(Click on either image to see a larger version)
I’d write something here normally, but looking at the void at the center of both these images just makes me feel that words are unnecessary.
I just can’t decide… which one of them do you like most?
It’s amazing to see just how much one can improve in the span of a couple of years. I recently found this old fractal in my files, and decided to update it to reflect my current skill level.
The mystery of the vortex has been in this piece right from the start though, and no amount of technical proficiency could have compensated for the lack of that. Revisiting the past reminds me of how magical the whole process felt back then. Being able to even create something at all, having complete control over this tiny universe within an editor. It was exhilarating, and my writings from that time reflect that breathlessness, the complete amazement at my newly found passion.
I’ve grown up a lot since then, but once thing I promise myself is to never lose that sense of childlike wonder. It’s the stuff life is made from.
Capturing the essence of a living being in a piece of abstract art is an incredibly difficult task. That doesn’t prevent me from trying, of course! The real point of course is connecting with the subject, rather than the final result. I’m pleased that she turned out looking so… alive.
This is a good description of my life right now. So much going on behind the scenes, so many options to explore, it overwhelms me sometimes.
My love for fractals hasn’t diminished in any way. In fact, I’m busily working on my own fractal editor, which is such an absorbing undertaking at times that I forget the reason I arrived at this point in the first place is that I’m an artist.
A strange paradox to be living in, but somehow appropriate when you consider the medium I’m working in.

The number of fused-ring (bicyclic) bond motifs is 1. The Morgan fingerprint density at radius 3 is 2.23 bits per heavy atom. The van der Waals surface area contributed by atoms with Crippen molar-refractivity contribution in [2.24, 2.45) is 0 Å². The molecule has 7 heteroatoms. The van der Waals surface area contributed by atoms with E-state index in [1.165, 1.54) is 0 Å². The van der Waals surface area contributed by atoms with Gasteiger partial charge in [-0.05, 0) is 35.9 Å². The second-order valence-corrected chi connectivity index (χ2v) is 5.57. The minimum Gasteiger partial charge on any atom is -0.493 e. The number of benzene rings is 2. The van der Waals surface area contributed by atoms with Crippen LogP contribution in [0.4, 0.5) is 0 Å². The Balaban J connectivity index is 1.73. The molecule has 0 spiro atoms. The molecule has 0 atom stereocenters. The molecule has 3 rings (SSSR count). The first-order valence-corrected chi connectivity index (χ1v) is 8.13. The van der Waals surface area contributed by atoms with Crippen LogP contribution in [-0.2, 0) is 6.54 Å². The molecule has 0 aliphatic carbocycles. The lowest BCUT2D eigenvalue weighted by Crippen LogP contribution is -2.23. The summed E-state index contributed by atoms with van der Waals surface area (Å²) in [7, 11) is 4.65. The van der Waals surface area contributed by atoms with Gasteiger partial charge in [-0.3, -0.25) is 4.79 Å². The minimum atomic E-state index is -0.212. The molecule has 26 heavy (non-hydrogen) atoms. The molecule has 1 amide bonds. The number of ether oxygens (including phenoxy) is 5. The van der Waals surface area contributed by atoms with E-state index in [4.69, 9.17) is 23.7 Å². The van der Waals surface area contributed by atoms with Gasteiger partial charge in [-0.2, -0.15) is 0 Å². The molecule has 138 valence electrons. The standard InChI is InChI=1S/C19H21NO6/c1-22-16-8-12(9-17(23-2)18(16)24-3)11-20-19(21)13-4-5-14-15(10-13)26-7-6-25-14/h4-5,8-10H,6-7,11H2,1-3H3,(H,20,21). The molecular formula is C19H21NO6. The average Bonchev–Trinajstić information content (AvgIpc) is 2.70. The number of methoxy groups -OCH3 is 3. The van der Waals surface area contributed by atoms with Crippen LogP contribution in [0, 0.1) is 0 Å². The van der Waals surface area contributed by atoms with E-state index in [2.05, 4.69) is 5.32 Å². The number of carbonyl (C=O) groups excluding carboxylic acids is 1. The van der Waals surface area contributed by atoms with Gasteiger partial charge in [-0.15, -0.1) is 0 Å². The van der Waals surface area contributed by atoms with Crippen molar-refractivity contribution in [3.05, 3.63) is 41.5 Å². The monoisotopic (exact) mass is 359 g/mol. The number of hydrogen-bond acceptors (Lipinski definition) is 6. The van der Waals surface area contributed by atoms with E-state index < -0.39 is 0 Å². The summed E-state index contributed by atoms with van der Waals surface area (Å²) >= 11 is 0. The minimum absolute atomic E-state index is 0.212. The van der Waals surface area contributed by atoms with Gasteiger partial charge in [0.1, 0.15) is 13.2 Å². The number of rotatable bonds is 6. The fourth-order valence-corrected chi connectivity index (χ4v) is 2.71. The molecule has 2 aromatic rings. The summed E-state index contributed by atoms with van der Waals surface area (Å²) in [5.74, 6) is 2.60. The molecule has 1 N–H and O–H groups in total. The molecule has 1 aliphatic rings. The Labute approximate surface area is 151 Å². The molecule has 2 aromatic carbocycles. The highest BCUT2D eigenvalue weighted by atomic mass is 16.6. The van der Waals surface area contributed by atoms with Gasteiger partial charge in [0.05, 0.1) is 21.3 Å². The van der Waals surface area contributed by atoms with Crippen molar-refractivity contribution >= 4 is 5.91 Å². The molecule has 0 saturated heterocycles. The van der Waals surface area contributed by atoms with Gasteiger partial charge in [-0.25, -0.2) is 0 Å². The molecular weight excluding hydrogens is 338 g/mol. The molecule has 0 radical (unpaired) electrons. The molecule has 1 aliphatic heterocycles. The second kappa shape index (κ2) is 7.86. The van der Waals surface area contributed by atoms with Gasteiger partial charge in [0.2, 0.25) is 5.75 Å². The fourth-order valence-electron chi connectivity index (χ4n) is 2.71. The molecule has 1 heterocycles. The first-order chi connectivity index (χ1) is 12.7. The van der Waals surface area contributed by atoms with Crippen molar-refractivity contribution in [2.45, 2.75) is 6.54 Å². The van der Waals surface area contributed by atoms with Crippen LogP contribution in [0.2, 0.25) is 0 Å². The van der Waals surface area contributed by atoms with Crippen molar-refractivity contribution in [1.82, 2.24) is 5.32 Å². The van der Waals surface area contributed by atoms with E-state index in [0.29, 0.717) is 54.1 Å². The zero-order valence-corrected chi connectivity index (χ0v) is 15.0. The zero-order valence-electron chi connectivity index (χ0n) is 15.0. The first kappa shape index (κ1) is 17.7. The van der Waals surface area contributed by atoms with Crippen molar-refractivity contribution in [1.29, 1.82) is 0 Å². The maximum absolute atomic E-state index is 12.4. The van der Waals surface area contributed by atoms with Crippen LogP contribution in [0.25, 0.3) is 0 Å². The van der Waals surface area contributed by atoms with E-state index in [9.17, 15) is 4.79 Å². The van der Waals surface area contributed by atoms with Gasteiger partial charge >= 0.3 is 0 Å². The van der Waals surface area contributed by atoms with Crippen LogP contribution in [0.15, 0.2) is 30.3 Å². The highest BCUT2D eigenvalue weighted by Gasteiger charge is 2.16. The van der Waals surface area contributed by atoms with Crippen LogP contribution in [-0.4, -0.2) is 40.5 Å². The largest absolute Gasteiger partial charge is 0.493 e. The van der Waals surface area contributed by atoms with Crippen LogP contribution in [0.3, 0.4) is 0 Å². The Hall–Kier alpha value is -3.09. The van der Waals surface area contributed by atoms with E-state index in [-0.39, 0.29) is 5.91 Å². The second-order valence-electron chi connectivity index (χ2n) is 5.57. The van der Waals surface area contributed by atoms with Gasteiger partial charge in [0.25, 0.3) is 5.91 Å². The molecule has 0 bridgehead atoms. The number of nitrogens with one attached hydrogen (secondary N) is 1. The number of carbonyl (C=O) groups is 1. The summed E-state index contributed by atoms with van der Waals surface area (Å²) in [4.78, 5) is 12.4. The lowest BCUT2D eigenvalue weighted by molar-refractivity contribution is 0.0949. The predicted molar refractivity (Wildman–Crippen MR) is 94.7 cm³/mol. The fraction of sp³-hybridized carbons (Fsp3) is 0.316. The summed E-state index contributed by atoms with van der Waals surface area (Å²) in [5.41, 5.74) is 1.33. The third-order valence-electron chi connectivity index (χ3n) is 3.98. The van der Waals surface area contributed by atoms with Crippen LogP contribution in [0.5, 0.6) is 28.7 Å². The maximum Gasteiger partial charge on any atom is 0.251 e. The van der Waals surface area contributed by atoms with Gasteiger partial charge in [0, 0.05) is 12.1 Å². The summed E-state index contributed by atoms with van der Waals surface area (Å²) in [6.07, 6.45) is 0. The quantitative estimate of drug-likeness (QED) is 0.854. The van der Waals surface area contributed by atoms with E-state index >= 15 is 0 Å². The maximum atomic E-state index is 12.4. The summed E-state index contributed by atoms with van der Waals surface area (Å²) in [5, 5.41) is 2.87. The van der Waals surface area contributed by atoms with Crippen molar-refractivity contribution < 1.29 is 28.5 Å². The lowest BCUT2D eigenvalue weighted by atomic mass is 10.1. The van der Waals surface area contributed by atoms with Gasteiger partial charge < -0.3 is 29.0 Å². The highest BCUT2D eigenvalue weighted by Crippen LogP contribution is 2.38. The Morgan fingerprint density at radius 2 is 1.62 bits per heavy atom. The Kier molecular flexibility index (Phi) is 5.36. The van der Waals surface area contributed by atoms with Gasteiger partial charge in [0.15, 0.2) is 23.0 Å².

I have a little announcement to make. Almost a year has passed since this blog started to exist, and I finally feel that the work I’ve been showing here is ready for something more. So I cherry-picked some of the best pieces here and put them up at my new online fine art gallery.
To properly prepare for this, I got myself a print of the most complicated image I could find, scoured over every little detail to see exactly how it looks on paper and how it needs to be adapted to create a truly great print. Using this knowledge, all of the classics were given a significant overhaul: Smoother colors, less noise and a sprinkling of little tricks and tweaks have brought them up to an entirely different level of quality.
As serendipity dictates, during september you get free US ground shipping thanks to Imagekind, the service providing this online gallery.
Check out the gallery now, and you may even find a piece or two previously unreleased
I love winter. Even during the coldest days, I can feel the life present within the trees, under the surface of the earth, waiting to come out for another year. It’s not quite time yet, but we’re getting closer.
I guess painters must really wish to have Ctrl+Z or File->Load as part of their artistic tools sometimes. Fortunately, I don’t have to wonder the same, and am free to explore diferent angles of a piece, to remake it without risk of harming the original. The above is one such modification, where small changes add up to create a completely different feel than the original.
Linking to something 6 months old really makes me realize how far along technique can come in so little time.
Free of their intellectual confinement, it seems that playful colors are more eager than ever to sling themselves onto this virtual canvas, without the slightest consideration for order or even the classic rules of composition. It’s just more fun this way, they say.